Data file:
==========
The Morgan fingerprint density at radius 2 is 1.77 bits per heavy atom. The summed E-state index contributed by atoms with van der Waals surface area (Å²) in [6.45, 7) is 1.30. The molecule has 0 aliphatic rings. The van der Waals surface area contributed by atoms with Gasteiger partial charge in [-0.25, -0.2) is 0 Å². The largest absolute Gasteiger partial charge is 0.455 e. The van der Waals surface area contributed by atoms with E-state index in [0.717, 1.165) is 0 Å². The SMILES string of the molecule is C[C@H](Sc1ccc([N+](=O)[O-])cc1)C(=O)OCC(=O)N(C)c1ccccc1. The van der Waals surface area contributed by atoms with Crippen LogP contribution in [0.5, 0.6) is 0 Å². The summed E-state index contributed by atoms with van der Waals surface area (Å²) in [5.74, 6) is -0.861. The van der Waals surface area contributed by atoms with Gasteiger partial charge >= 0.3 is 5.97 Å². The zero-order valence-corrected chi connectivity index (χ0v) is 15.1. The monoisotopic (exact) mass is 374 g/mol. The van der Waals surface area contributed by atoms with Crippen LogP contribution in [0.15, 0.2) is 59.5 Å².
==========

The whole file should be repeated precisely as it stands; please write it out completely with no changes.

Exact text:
The Morgan fingerprint density at radius 2 is 1.77 bits per heavy atom. The summed E-state index contributed by atoms with van der Waals surface area (Å²) in [6.45, 7) is 1.30. The molecule has 0 aliphatic rings. The van der Waals surface area contributed by atoms with Gasteiger partial charge in [-0.25, -0.2) is 0 Å². The largest absolute Gasteiger partial charge is 0.455 e. The van der Waals surface area contributed by atoms with E-state index in [0.717, 1.165) is 0 Å². The SMILES string of the molecule is C[C@H](Sc1ccc([N+](=O)[O-])cc1)C(=O)OCC(=O)N(C)c1ccccc1. The van der Waals surface area contributed by atoms with Crippen LogP contribution in [0.5, 0.6) is 0 Å². The summed E-state index contributed by atoms with van der Waals surface area (Å²) in [5.74, 6) is -0.861. The van der Waals surface area contributed by atoms with Gasteiger partial charge >= 0.3 is 5.97 Å². The zero-order valence-corrected chi connectivity index (χ0v) is 15.1. The monoisotopic (exact) mass is 374 g/mol. The van der Waals surface area contributed by atoms with Crippen LogP contribution in [0.15, 0.2) is 59.5 Å².